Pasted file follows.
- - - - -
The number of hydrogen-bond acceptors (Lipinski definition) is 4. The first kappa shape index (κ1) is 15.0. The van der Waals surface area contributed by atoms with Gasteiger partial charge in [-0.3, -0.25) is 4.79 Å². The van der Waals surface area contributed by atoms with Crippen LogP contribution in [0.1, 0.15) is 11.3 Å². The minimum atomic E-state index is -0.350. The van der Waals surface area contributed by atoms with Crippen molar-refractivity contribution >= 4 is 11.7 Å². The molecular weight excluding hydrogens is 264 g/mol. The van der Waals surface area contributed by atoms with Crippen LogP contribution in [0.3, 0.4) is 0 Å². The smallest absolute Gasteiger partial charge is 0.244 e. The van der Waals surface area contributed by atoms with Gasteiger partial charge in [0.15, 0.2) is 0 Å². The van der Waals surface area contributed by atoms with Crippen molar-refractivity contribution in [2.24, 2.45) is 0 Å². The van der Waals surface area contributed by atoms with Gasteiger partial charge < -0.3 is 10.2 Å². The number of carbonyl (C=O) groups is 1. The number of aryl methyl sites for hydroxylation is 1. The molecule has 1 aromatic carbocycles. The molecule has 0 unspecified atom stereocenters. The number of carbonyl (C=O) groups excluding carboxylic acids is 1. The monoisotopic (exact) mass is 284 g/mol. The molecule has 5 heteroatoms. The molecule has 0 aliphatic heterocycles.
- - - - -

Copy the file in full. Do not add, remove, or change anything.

The number of hydrogen-bond acceptors (Lipinski definition) is 4. The first kappa shape index (κ1) is 15.0. The van der Waals surface area contributed by atoms with Gasteiger partial charge in [-0.3, -0.25) is 4.79 Å². The van der Waals surface area contributed by atoms with Crippen LogP contribution in [0.1, 0.15) is 11.3 Å². The minimum atomic E-state index is -0.350. The van der Waals surface area contributed by atoms with Crippen molar-refractivity contribution >= 4 is 11.7 Å². The molecular weight excluding hydrogens is 264 g/mol. The van der Waals surface area contributed by atoms with Crippen LogP contribution in [0.3, 0.4) is 0 Å². The smallest absolute Gasteiger partial charge is 0.244 e. The van der Waals surface area contributed by atoms with Gasteiger partial charge in [0.15, 0.2) is 0 Å². The van der Waals surface area contributed by atoms with Crippen molar-refractivity contribution in [2.24, 2.45) is 0 Å². The van der Waals surface area contributed by atoms with Gasteiger partial charge < -0.3 is 10.2 Å². The number of carbonyl (C=O) groups is 1. The number of aryl methyl sites for hydroxylation is 1. The molecule has 1 aromatic carbocycles. The molecule has 0 unspecified atom stereocenters. The number of carbonyl (C=O) groups excluding carboxylic acids is 1. The monoisotopic (exact) mass is 284 g/mol. The molecule has 5 heteroatoms. The molecule has 0 aliphatic heterocycles.